Richard ‘Dick” Hoover ’43, Professional Baseball Player, Police Officer

Richard (Dick) Lloyd Hoover was the son of Lloyd and Leona (Maloney) Hoover. He was born on December 11, 1925. He had two younger sisters, Joanne and Judy. He married Joan E. Beh ’45. They have one daughter, Terry.

Dick received his initial athletic training at St. Aloysius Elementary School. He started his freshman year at West Junior High in 1939. He played forward and guard on the Junior and Senior High basketball teams. He was captain of the basketball team his junior year. He was a left hand pitcher on the West Junior High baseball team that won the City Championship. He also pitched in high school, and the team won the City League Championship in 1941, 1942, and 1943.

In Dick’s senior year, he was a member of the Hi-Y Club City Council. He was also elected Vice-President of his senior class. Dick graduated from West High on June 9, 1943. On June 14, 1943 at seventeen years old, Dick and his parents signed his first contract with the National Association of Professional Baseball Leagues for Minor-Major League Teams. He was assigned to the Jersey Exhibition Company in Jersey City, New Jersey on June 18, 1943. He was assigned to the Bristol Twins in Bristol, Virginia for summer training in the Minor Leagues on August 30, 1943. In 1944 his contract was renewed for the Jersey City ball club for spring.

On October 9, 1943, Dick enlisted in the U.S. Navy Reserve. On January 18, 1944 he reported to Great Lakes, Illinois. On June 4, 1946 he received an Honorable Discharge, Seaman First Class.

On June 12, 1946, Dick signed a contract with Jersey Exhibition Company and was sent to Cooperstown, New York for an Exhibition game to celebrate Baseball’s 107th Year Anniversary. The New York Giants played the Detroit Tigers. In this game, Dick relieved Hal Schumacher in the 4th inning. He struck out five men and the Giants won 9 – 5.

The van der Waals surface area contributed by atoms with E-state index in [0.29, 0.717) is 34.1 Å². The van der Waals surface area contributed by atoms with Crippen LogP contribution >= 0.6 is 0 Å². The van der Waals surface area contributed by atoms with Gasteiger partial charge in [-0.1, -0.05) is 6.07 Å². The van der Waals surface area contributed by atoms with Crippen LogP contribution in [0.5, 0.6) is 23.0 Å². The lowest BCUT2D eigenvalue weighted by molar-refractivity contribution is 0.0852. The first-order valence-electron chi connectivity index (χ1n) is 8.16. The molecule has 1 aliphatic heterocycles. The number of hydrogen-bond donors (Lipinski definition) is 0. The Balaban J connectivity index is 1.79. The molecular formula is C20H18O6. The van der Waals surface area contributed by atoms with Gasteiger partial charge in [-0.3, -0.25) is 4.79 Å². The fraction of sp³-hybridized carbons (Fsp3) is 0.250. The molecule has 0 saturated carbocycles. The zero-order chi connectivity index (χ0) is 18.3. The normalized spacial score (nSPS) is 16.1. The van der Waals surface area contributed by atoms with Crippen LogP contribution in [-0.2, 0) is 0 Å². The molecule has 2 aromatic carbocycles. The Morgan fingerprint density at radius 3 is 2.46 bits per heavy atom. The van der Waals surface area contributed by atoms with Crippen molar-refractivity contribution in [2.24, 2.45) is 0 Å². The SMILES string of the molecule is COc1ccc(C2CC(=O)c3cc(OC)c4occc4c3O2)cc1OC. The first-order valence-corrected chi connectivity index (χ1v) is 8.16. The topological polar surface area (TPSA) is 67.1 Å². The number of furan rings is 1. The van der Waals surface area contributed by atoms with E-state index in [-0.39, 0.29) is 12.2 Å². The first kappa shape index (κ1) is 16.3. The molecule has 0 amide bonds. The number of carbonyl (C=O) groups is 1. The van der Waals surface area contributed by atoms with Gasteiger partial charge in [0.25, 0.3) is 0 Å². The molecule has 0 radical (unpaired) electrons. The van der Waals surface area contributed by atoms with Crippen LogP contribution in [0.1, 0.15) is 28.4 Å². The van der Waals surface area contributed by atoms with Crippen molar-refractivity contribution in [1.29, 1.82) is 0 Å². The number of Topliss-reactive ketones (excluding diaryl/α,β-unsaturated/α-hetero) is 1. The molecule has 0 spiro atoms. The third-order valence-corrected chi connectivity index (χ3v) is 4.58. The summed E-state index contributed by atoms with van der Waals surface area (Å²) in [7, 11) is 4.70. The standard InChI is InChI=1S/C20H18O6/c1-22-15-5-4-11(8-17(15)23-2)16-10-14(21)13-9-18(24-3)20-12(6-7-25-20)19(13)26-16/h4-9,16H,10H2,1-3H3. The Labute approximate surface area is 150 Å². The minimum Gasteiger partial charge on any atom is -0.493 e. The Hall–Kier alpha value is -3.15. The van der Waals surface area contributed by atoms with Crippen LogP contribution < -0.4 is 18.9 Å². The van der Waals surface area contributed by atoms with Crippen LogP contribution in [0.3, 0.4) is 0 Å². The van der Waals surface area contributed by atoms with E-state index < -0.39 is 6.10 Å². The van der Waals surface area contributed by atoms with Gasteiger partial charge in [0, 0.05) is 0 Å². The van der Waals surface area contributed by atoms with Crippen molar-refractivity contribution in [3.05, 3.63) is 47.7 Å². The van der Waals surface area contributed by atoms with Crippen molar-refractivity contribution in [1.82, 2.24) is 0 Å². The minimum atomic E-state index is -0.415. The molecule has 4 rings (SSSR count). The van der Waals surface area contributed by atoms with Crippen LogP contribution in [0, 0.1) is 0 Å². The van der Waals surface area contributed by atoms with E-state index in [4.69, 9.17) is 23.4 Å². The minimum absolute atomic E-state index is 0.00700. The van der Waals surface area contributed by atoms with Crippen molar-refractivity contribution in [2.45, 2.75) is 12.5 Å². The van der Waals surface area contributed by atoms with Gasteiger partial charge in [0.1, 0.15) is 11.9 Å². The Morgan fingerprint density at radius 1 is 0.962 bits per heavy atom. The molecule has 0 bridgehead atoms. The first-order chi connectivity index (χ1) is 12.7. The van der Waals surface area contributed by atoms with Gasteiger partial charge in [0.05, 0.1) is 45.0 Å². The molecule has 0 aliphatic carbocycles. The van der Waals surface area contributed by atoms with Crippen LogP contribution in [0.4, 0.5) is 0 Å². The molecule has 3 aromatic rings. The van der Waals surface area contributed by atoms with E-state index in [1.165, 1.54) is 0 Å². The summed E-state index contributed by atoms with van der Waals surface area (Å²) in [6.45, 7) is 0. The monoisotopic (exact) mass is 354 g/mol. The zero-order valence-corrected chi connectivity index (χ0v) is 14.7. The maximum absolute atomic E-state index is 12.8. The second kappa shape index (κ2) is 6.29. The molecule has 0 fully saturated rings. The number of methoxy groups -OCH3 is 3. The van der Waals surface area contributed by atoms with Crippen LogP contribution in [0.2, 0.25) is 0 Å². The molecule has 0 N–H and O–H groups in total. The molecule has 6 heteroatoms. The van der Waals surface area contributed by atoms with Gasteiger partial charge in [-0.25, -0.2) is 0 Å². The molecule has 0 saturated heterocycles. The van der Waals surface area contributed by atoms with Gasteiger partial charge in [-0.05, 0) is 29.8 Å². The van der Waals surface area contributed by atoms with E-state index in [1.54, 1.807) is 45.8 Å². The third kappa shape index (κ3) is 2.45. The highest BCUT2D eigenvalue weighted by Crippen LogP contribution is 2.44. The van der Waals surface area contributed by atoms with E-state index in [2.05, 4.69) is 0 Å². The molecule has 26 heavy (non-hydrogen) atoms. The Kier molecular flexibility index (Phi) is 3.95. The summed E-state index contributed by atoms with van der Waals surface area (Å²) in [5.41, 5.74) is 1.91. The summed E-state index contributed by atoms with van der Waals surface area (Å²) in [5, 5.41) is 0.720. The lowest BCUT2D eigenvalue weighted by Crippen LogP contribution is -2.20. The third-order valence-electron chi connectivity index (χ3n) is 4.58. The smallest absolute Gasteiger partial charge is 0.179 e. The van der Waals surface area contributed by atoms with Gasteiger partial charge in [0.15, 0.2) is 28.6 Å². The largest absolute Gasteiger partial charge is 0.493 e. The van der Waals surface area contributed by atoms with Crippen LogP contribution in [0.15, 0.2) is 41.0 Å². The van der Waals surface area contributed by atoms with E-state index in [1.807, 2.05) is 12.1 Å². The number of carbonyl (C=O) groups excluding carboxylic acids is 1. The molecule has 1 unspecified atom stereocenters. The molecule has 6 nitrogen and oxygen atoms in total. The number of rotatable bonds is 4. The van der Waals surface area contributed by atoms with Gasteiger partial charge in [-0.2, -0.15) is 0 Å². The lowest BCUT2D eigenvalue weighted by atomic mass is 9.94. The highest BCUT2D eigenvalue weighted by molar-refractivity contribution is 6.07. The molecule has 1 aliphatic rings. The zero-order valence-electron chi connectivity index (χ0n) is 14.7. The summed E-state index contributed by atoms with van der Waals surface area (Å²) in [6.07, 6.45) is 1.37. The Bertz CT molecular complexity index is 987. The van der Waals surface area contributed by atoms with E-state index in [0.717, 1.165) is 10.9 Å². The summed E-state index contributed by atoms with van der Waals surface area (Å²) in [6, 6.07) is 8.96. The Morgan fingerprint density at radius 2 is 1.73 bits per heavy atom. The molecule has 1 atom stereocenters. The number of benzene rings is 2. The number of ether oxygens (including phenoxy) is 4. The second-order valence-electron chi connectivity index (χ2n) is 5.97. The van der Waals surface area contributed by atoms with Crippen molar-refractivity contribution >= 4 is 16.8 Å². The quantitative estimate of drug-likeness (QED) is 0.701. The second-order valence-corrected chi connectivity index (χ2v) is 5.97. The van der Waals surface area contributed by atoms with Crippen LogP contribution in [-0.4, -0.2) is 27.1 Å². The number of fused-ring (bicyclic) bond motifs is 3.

On September 23, 1946 Dick was assigned to New York with the Giants National Exhibition Company. On January 7, 1947 he was advised to report to Phoenix, Arizona for spring training with the Giants to begin on February 16, 1947.

In April 1947 Dick was assigned to the Minneapolis Millers team in Minnesota. In May 1947 that team played in Columbus against the Redbirds. Mayor James A. Rhodes proclaimed the day as “Dick Hoover Day”. A special tribute was held at Red Bird Stadium in his honor.

In June 1947 he was sent to Jersey City to join the Jersey Giants. From July 1947 through 1952, Dick was assigned to Minor League teams: the Nashville Vols in Tennessee, the Albany Senators in New York, the Atlanta Crackers in Georgia, and the Milwaukee Brewers in Wisconsin.

In the spring of 1952, Dick was sent to spring training with the Boston Braves in Bradenton, Florida. He was sent back to the Milwaukee Brewers for the 1952 baseball season. In the spring of 1953, Dick was assigned to the Toledo Sox in Toledo, Ohio with the American Association and continued with them from 1954 to 1955.

On August 3, 1955, Dick and Toledo Sox Manager George Selkirk had a dispute about Dick’s pitching. On August 5, 1955, Dick optioned to the Columbus Jets with General Manager Harold Cooper. On August 14, 1955, making his first home start since joining the Jets, Dick pitched the 2nd game of a double header against the Richmond Virginians in Jet Stadium. With the help of his teammates, he pitched a “No-Hitter” and the Columbus Jets won 10 – 0. Dick finished out the 1955 season and retired from professional baseball at age 29.

Dick entered the Columbus Police Academy on September 14, 1955. He graduated on December 7, 1955 from the Training for Police Recruits. For the next 25-1/2 years, Dick held various duties for police officers. Some of his assignments included: an ambulance duty, a cruiser, the traffic bureau in downtown Columbus, and a three-wheel motorcycle. He was also a sergeant in the Community Relations Bureau.

Dick was the director of the Police Athletic League. The league was designed to create an environment where police officers and young people of the community could better communicate. Through the medium of athletics, the program helped promote positive contacts between police and young people.

Dick was also in charge of the Crime Prevention Unit and participated in many crime alert seminars. Dick and three other officers in that unit founded the Columbus Clippers Crime Prevention Baseball Card Program for children.

Sergeant Hoover retired on March 28, 1981 at 55 years old. Tragically, he died in a traffic accident in Florida on April 12, 1981. Charles W. Westlake, a writer, published the Columbus Baseball History 1876-1981. He dedicated the booklet to the loyal fans of central Ohio and to the memory of Richard (Dick) Hoover.